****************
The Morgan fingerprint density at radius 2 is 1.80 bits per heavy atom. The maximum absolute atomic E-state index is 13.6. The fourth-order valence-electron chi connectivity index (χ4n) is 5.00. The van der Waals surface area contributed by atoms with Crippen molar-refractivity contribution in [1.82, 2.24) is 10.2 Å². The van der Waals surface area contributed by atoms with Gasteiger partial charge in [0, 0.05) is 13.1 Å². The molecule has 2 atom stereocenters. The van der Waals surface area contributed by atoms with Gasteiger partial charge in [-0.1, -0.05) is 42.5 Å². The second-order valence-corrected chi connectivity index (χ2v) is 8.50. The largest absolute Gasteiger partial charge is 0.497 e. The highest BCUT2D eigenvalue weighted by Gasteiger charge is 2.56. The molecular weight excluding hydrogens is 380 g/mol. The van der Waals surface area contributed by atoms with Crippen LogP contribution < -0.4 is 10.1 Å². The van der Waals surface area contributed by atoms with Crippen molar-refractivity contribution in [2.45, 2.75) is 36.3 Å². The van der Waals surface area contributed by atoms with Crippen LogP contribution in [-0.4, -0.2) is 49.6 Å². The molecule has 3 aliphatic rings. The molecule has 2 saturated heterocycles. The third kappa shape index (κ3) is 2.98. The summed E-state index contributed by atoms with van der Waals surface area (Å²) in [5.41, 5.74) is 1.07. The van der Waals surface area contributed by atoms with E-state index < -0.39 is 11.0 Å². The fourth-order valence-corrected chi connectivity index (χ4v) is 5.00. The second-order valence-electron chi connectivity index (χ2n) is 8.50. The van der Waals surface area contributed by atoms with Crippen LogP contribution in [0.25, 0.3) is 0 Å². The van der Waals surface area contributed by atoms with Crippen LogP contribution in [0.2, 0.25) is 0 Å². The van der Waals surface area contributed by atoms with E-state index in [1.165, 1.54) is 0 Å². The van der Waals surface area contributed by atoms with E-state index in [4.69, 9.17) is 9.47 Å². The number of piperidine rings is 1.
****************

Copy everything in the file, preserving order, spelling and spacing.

The Morgan fingerprint density at radius 2 is 1.80 bits per heavy atom. The maximum absolute atomic E-state index is 13.6. The fourth-order valence-electron chi connectivity index (χ4n) is 5.00. The van der Waals surface area contributed by atoms with Crippen molar-refractivity contribution in [1.82, 2.24) is 10.2 Å². The van der Waals surface area contributed by atoms with Gasteiger partial charge in [0, 0.05) is 13.1 Å². The molecule has 2 atom stereocenters. The van der Waals surface area contributed by atoms with Gasteiger partial charge in [-0.1, -0.05) is 42.5 Å². The second-order valence-corrected chi connectivity index (χ2v) is 8.50. The largest absolute Gasteiger partial charge is 0.497 e. The highest BCUT2D eigenvalue weighted by Gasteiger charge is 2.56. The molecular weight excluding hydrogens is 380 g/mol. The van der Waals surface area contributed by atoms with Crippen LogP contribution < -0.4 is 10.1 Å². The van der Waals surface area contributed by atoms with Crippen molar-refractivity contribution in [2.45, 2.75) is 36.3 Å². The van der Waals surface area contributed by atoms with Crippen LogP contribution in [-0.4, -0.2) is 49.6 Å². The molecule has 3 aliphatic rings. The molecule has 2 saturated heterocycles. The third kappa shape index (κ3) is 2.98. The summed E-state index contributed by atoms with van der Waals surface area (Å²) in [5.41, 5.74) is 1.07. The van der Waals surface area contributed by atoms with E-state index < -0.39 is 11.0 Å². The fourth-order valence-corrected chi connectivity index (χ4v) is 5.00. The second-order valence-electron chi connectivity index (χ2n) is 8.50. The van der Waals surface area contributed by atoms with Crippen LogP contribution in [0.25, 0.3) is 0 Å². The van der Waals surface area contributed by atoms with Crippen LogP contribution in [0.2, 0.25) is 0 Å². The van der Waals surface area contributed by atoms with E-state index in [1.165, 1.54) is 0 Å². The van der Waals surface area contributed by atoms with E-state index in [4.69, 9.17) is 9.47 Å². The number of piperidine rings is 1.